The VW Type 166 Schwimmwagen, literally Swimming Car was amphibious four-wheel drive off-roaders, used extensively by German ground forces during the Second World War. The Type 166 is the most numerous mass-produced amphibious car in history. The light weight of this vehicle of just about half ton, permitted crossing of muddy areas, since only two men were sufficient to keep this vehicle moving. For reconnaissance and liaison missions, water had to be crossed frequently, which was impossible with other vehicles.
All Schwimmwagen were four wheel drive only on first gear and had ZF self-locking differentials on the front and rear axles. Just like the Kubelwagen, the Schwimmwagen had portal gear rear hubs that gave better ground clearance, while at the same time reducing drive-line torque stresses with their gear reduction at the wheels. The Schwimmwagen could go up to 50 miles per hour on land.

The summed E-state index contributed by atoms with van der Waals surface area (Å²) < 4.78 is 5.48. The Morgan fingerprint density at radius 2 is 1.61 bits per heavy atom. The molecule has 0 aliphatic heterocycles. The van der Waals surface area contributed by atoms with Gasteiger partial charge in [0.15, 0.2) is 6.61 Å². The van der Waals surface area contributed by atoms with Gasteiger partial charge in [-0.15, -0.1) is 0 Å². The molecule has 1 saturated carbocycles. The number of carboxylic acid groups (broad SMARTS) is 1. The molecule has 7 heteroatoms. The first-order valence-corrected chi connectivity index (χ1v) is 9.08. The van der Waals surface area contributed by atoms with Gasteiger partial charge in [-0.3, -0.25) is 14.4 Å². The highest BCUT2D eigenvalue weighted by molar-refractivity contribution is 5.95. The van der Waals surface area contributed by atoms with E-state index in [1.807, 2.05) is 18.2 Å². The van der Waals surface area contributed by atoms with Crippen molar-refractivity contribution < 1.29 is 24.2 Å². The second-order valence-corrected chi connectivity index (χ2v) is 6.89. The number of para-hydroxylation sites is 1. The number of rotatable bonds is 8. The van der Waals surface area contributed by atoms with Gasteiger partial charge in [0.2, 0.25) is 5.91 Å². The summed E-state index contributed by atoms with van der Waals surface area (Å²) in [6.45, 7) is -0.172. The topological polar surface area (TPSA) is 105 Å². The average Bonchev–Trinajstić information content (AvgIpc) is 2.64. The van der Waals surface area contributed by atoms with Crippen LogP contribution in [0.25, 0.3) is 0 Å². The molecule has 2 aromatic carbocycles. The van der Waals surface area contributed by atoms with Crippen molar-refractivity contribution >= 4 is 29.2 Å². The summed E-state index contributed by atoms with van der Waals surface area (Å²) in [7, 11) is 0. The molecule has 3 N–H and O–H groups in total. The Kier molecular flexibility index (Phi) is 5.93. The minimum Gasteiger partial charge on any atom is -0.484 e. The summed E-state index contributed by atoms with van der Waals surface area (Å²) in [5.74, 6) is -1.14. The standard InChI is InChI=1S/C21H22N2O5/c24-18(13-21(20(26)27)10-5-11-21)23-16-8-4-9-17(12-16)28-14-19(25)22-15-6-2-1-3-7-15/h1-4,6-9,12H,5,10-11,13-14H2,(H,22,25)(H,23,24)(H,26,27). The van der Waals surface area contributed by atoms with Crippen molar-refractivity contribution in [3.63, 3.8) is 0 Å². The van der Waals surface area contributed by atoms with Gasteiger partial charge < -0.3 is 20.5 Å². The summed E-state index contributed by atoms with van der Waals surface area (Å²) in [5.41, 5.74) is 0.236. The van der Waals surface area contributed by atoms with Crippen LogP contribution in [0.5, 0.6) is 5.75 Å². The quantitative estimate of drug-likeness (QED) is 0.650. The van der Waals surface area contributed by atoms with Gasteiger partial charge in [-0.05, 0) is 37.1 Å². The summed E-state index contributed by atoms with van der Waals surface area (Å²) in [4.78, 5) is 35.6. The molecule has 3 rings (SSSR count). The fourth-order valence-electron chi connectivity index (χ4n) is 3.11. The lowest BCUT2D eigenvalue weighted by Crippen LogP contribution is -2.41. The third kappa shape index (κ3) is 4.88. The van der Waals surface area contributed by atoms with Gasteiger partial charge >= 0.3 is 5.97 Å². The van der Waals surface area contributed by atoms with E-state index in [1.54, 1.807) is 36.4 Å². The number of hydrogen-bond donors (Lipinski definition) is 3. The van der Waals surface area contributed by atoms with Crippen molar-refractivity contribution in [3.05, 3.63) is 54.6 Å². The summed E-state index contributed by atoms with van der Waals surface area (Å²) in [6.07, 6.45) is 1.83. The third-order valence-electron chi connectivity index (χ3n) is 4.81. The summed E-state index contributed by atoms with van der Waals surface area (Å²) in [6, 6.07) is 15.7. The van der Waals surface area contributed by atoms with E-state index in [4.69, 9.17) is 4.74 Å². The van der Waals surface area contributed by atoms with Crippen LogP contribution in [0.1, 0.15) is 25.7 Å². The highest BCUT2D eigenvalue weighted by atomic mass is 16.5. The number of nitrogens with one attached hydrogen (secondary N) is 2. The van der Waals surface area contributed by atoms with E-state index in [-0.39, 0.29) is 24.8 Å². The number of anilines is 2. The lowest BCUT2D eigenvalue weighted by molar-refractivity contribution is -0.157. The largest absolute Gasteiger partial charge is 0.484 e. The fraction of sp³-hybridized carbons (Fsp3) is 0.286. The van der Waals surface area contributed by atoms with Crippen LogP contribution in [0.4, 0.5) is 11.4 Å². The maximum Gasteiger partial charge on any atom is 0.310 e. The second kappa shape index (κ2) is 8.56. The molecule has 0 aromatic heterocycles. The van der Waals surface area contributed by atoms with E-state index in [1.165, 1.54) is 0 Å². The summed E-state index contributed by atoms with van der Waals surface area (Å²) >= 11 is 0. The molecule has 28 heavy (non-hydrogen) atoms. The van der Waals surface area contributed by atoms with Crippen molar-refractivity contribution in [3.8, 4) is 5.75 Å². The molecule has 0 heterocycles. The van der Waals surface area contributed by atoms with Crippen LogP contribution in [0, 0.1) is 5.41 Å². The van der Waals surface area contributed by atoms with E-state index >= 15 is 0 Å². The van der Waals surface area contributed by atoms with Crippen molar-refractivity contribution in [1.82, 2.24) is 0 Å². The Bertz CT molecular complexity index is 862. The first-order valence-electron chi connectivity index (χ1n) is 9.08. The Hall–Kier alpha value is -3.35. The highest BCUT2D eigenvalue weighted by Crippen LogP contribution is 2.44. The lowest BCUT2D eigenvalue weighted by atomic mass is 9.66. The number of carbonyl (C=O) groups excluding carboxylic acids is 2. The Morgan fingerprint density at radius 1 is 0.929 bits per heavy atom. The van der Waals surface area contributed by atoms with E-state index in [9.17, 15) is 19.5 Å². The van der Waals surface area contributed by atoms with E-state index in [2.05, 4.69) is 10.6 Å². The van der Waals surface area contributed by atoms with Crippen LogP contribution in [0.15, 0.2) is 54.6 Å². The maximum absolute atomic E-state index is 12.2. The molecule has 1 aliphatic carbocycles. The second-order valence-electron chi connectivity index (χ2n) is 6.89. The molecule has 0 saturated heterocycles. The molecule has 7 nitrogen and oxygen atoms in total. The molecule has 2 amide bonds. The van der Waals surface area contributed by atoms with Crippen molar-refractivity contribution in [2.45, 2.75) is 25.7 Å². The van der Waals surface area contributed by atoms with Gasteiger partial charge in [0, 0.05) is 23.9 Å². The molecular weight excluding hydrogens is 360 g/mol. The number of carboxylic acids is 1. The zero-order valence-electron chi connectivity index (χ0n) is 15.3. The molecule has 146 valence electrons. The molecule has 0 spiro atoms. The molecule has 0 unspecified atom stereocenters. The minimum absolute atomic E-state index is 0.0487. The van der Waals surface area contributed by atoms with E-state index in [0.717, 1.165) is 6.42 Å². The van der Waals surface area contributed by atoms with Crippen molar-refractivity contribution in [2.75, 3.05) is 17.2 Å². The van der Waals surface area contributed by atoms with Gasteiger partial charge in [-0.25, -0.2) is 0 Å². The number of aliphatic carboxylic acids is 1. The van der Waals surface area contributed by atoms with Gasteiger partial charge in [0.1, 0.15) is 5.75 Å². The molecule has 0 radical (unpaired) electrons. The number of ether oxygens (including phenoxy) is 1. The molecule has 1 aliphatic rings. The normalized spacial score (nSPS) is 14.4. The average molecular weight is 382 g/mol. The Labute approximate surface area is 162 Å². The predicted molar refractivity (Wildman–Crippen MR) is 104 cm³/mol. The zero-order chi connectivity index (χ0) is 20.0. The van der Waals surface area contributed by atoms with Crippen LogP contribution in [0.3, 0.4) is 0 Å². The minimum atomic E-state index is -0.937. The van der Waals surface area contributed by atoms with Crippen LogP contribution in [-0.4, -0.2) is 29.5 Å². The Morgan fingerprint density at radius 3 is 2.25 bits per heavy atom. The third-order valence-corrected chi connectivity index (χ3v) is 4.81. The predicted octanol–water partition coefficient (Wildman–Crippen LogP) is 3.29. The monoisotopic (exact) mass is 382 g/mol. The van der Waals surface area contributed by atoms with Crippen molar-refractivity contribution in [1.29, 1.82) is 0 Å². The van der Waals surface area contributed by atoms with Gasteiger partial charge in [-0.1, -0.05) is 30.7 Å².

When crossing a body of water a screw propeller could be lowered down from the rear deck/engine cover. When in place a simple coupling provided drive straight from an extension of the engine's crankshaft. This meant that screw propulsion always drove forward. The Schwimmwagen could go up to 6 mph in the water. For reversing in the water there was the choice of using the standard equipment paddle or running the land drive in reverse, allowing the wheel-rotation to slowly take the vehicle back. The front wheels doubled up as rudders, so steering was done with the steering wheel both on land and on water. For steering the Schwimmwagen the personnel inside the schwimmwagen could also use the aforementioned paddles.